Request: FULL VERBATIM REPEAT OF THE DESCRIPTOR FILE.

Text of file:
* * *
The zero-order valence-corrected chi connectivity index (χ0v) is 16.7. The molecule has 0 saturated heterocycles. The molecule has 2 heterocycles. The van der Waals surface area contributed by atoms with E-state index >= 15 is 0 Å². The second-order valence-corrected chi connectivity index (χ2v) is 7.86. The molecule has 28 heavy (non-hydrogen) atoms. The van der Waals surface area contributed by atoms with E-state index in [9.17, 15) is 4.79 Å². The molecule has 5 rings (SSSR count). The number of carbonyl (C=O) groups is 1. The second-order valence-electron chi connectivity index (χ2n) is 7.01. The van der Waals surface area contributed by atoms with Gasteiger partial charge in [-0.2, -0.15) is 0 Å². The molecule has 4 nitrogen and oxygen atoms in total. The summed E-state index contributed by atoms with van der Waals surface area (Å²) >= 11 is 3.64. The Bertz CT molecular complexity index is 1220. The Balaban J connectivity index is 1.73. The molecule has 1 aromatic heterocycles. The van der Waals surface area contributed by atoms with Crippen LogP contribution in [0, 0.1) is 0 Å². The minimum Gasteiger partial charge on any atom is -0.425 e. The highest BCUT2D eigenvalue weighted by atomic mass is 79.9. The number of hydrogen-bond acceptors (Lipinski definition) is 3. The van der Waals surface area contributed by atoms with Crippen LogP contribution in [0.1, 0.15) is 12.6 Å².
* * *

The zero-order valence-corrected chi connectivity index (χ0v) is 16.7. The molecule has 0 saturated heterocycles. The molecule has 2 heterocycles. The van der Waals surface area contributed by atoms with E-state index >= 15 is 0 Å². The second-order valence-corrected chi connectivity index (χ2v) is 7.86. The molecule has 28 heavy (non-hydrogen) atoms. The van der Waals surface area contributed by atoms with E-state index in [9.17, 15) is 4.79 Å². The molecule has 5 rings (SSSR count). The number of carbonyl (C=O) groups is 1. The second-order valence-electron chi connectivity index (χ2n) is 7.01. The van der Waals surface area contributed by atoms with Gasteiger partial charge in [-0.2, -0.15) is 0 Å². The molecule has 4 nitrogen and oxygen atoms in total. The summed E-state index contributed by atoms with van der Waals surface area (Å²) >= 11 is 3.64. The Bertz CT molecular complexity index is 1220. The Balaban J connectivity index is 1.73. The molecule has 1 aromatic heterocycles. The van der Waals surface area contributed by atoms with Crippen LogP contribution in [0, 0.1) is 0 Å². The minimum Gasteiger partial charge on any atom is -0.425 e. The highest BCUT2D eigenvalue weighted by atomic mass is 79.9. The number of hydrogen-bond acceptors (Lipinski definition) is 3. The van der Waals surface area contributed by atoms with Crippen LogP contribution in [0.1, 0.15) is 12.6 Å².